Natural Childhood report – five years on

Five years on from the Natural Childhood report more families than ever are enjoying nature at National Trust places.

Last year almost 4.5 million family members visited the conservation charity’s places – with visits growing steadily over the last five years.

BioBlitz5, Copyright National Trust, credit Steven Haywood

It follows a huge amount of work by rangers and learning staff to make the Trust’s landscapes, gardens and reserves more accessible to children and families. The National Trust’s 50 things to do before you’re 11¾ campaign has seen more than 100,000 children try activities like building a den and hunting for bugs.

The work was sparked by the Trust’s Natural Childhood report, written by broadcaster Stephen Moss and published in March 2012. It presented evidence from across the globe to highlight the growing problem of children’s disconnection from nature.

A third more children could identify a Dalek as could spot a Magpie, the report revealed. Less than one in 10 children regularly played in wild places.

The report inspired a nationwide inquiry into the barriers stopping children from connecting with nature and a feature-length documentary, Project Wild Thing, that has now been watched by more than a million people.

Jess McGurk, National Trust head of visitor experience and learning, said: “Giving families great experiences of our places has become a huge part of what we do.

“We know that spending time in nature is good for people’s health and wellbeing. Our partnership with Sport England is all about getting families active outdoors.”

The National Trust was a founder member of the Wild Network, a coalition of thousands of people and organisations committed to connecting young people with nature.

Mark Sears, CEO of the Wild Network, added: “More and more people know that time spent outdoors in nature is critical if we are to support children to thrive in the 21st century.

“But our next challenge is to translate this into action – so that families, communities and schools can overcome the significant barriers that stop them from making this happen on a day-to-day basis.”

In south Birmingham dozens of teenagers have helped look after their local woods and parks, thanks to an innovative partnership between the National Trust, Council Ranger Service and Birmingham Youth Service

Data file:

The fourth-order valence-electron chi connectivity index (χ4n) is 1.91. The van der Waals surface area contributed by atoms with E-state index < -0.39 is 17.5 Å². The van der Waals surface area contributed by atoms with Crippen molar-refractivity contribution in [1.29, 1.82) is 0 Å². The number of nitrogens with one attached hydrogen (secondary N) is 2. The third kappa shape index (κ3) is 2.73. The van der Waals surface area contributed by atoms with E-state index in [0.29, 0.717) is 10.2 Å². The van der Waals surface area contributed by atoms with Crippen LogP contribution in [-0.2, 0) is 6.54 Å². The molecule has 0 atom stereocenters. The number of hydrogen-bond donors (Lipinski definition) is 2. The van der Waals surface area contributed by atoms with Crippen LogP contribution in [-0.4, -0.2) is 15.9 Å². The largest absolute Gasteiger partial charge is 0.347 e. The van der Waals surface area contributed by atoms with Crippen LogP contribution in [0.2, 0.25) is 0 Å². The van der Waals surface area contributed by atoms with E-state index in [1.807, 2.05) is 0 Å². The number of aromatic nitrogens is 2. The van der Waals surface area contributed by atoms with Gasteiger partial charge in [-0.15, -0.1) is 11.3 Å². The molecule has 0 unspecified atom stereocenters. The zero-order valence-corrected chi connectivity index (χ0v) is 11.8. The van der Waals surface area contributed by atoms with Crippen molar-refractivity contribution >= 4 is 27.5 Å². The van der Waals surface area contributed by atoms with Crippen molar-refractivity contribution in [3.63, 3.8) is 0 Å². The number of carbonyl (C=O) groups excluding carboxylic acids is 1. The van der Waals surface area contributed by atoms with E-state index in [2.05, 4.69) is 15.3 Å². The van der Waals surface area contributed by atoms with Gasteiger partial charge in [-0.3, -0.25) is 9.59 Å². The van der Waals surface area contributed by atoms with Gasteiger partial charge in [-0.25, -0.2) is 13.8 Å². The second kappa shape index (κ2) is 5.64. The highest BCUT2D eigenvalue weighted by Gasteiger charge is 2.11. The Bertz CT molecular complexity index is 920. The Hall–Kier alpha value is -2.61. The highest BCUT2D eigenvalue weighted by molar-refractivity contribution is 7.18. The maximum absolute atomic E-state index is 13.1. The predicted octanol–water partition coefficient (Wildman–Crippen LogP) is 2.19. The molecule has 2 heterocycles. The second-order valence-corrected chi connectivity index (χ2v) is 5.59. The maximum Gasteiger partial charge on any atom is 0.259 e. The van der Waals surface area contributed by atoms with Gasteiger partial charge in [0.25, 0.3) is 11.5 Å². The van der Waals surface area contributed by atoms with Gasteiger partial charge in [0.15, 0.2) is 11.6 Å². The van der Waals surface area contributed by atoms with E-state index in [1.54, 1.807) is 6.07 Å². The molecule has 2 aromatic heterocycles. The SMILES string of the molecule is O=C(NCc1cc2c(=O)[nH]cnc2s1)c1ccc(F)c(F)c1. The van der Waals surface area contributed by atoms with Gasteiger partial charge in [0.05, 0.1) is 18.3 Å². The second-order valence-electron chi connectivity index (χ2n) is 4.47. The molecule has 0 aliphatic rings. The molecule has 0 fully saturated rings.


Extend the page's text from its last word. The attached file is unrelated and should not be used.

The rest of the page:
The scheme, called Green Academies Project, sees 16-19 year olds not in employment, education or training (NEET) volunteer alongside National Trust rangers and work towards countryside management qualifications.

Rangers have also visited local festivals in Birmingham, running bushcraft activities with their Urban Rangers – young people aged 11-16 who are referred to the project by local agencies.

The National Trust’s Dee Whittle, who manages the Green Academies Project, said that Birmingham parents’ view of nature has shifted over the last five years.

She said: “When we started the project we’d roll up in the Land Rover and bring out whittling knives and start lighting fires.

“Some thought that it would encourage anti-social behaviour in the area. It took a lot of explaining that we were actually showing people how to use tools safely.

Jacko teaches bug hunting with young volunteers

“We don’t have to explain that much now. Parents are quite happy for their kids to join in and we see a lot more people understand that natural play is a good thing.

“Parents were the hardest to persuade: the kids would start playing as soon as they were let loose. Now, people get it.”

The National Trust is now looking at more ways to get families engaged with nature.

The charity’s Jess McGurk added: “Looking after the outdoors is a major part of what we do. And we want families to be part of that.

“We’re continuing our popular 50 things campaign this summer. But we’re also interested in how digital technology and micro-volunteering can help connect children with nature and the outdoors.”


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